January 5, 2010
Nutrition Tips for the New Year
1. The most important New Year's resolution we can make for our health is to lower our intake of saturated animal fat. Heart disease is our #1 killer, for which LDL (bad) cholesterol is the #1 risk factor, and the #1 determinant of our bad cholesterol levels is our saturated fat intake. Meat isn't the only artery-clogger, though. Dairy is actually the #1 source of saturated fat in the American diet and eggs are the most concentrated source of dietary cholesterol. Have a heart: eat less meat, eggs, and dairy—and have a healthier heart for it too.
2. Just because meals may be free of animals doesn't mean they're necessarily good for us, though. Many of America's favorite junk foods, like French fries and potato chips, are humane but hardly healthy. One should center one's diet around whole plant foods such as fruits, vegetables, beans, grains, and nuts.
3. Vegetables are the healthiest things we can eat, and dark green leafy vegetables are the best of the best. They are the most nutrition-dense foods in the world, meaning they contain more nutrition per calorie then nearly anything else we can eat. Similarly, the healthiest fruits are berries. We should strive to include both in our daily diet.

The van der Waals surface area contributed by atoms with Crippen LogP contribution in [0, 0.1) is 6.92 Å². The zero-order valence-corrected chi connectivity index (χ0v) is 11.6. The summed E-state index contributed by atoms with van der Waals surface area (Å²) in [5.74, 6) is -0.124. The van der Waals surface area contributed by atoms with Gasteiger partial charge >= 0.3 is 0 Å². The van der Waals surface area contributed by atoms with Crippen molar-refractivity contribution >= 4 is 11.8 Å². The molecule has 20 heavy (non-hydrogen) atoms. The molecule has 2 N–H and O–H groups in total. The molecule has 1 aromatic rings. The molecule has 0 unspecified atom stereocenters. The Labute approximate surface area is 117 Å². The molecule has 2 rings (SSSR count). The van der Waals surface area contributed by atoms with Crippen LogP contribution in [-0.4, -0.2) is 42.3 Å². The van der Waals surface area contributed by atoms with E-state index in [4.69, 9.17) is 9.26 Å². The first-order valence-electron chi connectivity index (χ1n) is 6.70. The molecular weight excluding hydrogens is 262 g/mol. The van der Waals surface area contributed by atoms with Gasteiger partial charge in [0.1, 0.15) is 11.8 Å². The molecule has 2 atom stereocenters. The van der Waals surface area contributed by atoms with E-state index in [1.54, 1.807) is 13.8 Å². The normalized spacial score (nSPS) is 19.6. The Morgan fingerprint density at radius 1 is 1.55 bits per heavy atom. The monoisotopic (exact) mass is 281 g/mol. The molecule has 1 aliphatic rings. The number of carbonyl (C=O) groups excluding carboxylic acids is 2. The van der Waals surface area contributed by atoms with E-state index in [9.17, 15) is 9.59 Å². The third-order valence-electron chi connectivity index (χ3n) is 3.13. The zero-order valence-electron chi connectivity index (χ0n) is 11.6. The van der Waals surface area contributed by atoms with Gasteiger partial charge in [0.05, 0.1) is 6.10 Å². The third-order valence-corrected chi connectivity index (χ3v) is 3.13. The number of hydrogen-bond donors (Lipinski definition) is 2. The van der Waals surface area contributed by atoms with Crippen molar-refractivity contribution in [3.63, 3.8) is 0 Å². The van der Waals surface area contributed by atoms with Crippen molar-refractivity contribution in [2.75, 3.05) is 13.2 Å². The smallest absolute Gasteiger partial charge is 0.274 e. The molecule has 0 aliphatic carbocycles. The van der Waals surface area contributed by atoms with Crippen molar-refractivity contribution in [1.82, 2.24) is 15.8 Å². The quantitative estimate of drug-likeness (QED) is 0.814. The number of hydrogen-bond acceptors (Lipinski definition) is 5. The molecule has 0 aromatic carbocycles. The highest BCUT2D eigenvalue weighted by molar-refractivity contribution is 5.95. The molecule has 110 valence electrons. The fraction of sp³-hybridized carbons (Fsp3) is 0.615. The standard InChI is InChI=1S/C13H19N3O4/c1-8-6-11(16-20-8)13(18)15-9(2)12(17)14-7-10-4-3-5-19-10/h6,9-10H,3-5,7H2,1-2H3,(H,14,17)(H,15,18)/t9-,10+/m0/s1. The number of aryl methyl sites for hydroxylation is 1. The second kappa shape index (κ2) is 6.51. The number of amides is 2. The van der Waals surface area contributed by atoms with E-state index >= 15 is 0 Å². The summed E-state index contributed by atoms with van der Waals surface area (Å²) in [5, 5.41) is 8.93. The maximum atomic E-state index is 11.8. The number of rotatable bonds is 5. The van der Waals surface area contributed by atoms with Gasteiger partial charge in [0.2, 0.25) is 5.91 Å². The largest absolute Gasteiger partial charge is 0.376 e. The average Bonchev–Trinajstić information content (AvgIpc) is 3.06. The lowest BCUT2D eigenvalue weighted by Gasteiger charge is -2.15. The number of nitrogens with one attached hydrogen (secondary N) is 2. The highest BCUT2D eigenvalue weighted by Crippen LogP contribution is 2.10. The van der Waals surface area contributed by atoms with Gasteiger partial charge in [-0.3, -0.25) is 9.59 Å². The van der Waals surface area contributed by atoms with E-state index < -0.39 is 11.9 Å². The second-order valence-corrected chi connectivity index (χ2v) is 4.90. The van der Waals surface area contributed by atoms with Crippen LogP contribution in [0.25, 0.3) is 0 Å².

4. We should also try to stick to whole grain products—brown rice instead of white rice, and whole wheat bread and pastas. Don't be duped by words like stone-ground, multi-grain, 100% wheat, or bran. The first ingredient should have the word "whole" in it.
5. Legumes are the protein superstars of the plant kingdom. Beans, peas, and lentils have all the iron and protein of meat, but without the saturated animal fat and cholesterol. They're also packed with nutrients not found in animal products such as fiber and folate and phytonutrients.